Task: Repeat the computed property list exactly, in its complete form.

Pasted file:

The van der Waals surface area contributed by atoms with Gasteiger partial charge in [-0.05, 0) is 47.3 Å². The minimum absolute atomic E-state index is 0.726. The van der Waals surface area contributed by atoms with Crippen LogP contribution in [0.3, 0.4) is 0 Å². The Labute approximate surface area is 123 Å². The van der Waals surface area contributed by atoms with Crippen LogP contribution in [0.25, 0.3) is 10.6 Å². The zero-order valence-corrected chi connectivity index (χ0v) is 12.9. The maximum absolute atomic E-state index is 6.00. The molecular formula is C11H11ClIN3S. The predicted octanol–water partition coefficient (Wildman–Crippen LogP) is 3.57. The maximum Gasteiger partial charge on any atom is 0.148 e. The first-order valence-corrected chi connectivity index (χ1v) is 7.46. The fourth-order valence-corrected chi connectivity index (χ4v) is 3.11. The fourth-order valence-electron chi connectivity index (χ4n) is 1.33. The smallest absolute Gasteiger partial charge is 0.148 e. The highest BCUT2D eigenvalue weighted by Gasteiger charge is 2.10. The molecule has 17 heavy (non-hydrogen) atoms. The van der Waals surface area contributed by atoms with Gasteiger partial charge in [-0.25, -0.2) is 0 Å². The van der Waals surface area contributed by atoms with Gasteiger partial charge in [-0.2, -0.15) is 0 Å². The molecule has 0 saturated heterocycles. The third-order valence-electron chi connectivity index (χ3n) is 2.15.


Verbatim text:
The van der Waals surface area contributed by atoms with Gasteiger partial charge in [-0.05, 0) is 47.3 Å². The minimum absolute atomic E-state index is 0.726. The van der Waals surface area contributed by atoms with Crippen LogP contribution in [0.3, 0.4) is 0 Å². The Labute approximate surface area is 123 Å². The van der Waals surface area contributed by atoms with Crippen LogP contribution in [0.25, 0.3) is 10.6 Å². The zero-order valence-corrected chi connectivity index (χ0v) is 12.9. The maximum absolute atomic E-state index is 6.00. The molecular formula is C11H11ClIN3S. The predicted octanol–water partition coefficient (Wildman–Crippen LogP) is 3.57. The maximum Gasteiger partial charge on any atom is 0.148 e. The first-order valence-corrected chi connectivity index (χ1v) is 7.46. The fourth-order valence-corrected chi connectivity index (χ4v) is 3.11. The fourth-order valence-electron chi connectivity index (χ4n) is 1.33. The smallest absolute Gasteiger partial charge is 0.148 e. The highest BCUT2D eigenvalue weighted by Gasteiger charge is 2.10. The molecule has 17 heavy (non-hydrogen) atoms. The van der Waals surface area contributed by atoms with Gasteiger partial charge in [-0.25, -0.2) is 0 Å². The van der Waals surface area contributed by atoms with Gasteiger partial charge in [-0.2, -0.15) is 0 Å². The molecule has 0 saturated heterocycles. The third-order valence-electron chi connectivity index (χ3n) is 2.15.